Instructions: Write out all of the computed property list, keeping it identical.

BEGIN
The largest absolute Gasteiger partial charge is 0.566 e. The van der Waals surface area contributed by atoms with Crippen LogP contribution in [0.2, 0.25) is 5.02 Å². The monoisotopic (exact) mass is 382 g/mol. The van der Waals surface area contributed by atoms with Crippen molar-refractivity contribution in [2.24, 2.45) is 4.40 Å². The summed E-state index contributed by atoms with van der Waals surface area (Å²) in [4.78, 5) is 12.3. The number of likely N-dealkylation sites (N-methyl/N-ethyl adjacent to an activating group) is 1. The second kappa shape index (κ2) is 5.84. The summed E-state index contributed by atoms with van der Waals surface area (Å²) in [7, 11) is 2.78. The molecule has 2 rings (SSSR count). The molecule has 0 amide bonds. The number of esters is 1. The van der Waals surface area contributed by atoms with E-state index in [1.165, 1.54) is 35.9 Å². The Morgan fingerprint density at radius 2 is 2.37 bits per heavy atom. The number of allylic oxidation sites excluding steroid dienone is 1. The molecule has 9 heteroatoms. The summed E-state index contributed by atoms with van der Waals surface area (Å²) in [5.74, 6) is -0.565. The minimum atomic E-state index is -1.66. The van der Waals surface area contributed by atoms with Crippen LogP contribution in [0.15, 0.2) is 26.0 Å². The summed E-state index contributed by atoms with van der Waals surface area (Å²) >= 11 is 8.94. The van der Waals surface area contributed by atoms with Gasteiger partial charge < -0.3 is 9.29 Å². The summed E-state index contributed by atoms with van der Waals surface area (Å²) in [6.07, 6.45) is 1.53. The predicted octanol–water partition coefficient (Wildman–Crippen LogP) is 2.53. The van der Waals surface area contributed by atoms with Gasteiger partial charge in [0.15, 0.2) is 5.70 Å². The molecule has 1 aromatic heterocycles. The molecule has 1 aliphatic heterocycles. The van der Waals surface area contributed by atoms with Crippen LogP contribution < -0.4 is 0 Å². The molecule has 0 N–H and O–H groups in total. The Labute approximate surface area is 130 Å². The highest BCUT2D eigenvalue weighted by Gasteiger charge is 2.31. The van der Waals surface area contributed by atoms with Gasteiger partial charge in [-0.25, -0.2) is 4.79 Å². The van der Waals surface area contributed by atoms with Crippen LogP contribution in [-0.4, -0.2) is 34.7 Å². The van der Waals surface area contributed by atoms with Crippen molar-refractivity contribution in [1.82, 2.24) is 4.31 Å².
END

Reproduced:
The largest absolute Gasteiger partial charge is 0.566 e. The van der Waals surface area contributed by atoms with Crippen LogP contribution in [0.2, 0.25) is 5.02 Å². The monoisotopic (exact) mass is 382 g/mol. The van der Waals surface area contributed by atoms with Crippen molar-refractivity contribution in [2.24, 2.45) is 4.40 Å². The summed E-state index contributed by atoms with van der Waals surface area (Å²) in [4.78, 5) is 12.3. The number of likely N-dealkylation sites (N-methyl/N-ethyl adjacent to an activating group) is 1. The second kappa shape index (κ2) is 5.84. The summed E-state index contributed by atoms with van der Waals surface area (Å²) in [7, 11) is 2.78. The molecule has 2 rings (SSSR count). The molecule has 0 amide bonds. The number of esters is 1. The van der Waals surface area contributed by atoms with E-state index in [1.165, 1.54) is 35.9 Å². The Morgan fingerprint density at radius 2 is 2.37 bits per heavy atom. The number of allylic oxidation sites excluding steroid dienone is 1. The molecule has 9 heteroatoms. The summed E-state index contributed by atoms with van der Waals surface area (Å²) in [5.74, 6) is -0.565. The minimum atomic E-state index is -1.66. The van der Waals surface area contributed by atoms with Crippen LogP contribution in [0.15, 0.2) is 26.0 Å². The summed E-state index contributed by atoms with van der Waals surface area (Å²) >= 11 is 8.94. The van der Waals surface area contributed by atoms with Gasteiger partial charge < -0.3 is 9.29 Å². The summed E-state index contributed by atoms with van der Waals surface area (Å²) in [6.07, 6.45) is 1.53. The predicted octanol–water partition coefficient (Wildman–Crippen LogP) is 2.53. The van der Waals surface area contributed by atoms with Gasteiger partial charge in [0.15, 0.2) is 5.70 Å². The molecule has 1 aromatic heterocycles. The molecule has 1 aliphatic heterocycles. The van der Waals surface area contributed by atoms with Crippen LogP contribution < -0.4 is 0 Å². The molecule has 0 N–H and O–H groups in total. The Labute approximate surface area is 130 Å². The highest BCUT2D eigenvalue weighted by Gasteiger charge is 2.31. The van der Waals surface area contributed by atoms with Gasteiger partial charge in [-0.25, -0.2) is 4.79 Å². The van der Waals surface area contributed by atoms with Crippen LogP contribution in [-0.4, -0.2) is 34.7 Å². The van der Waals surface area contributed by atoms with Crippen molar-refractivity contribution in [1.82, 2.24) is 4.31 Å².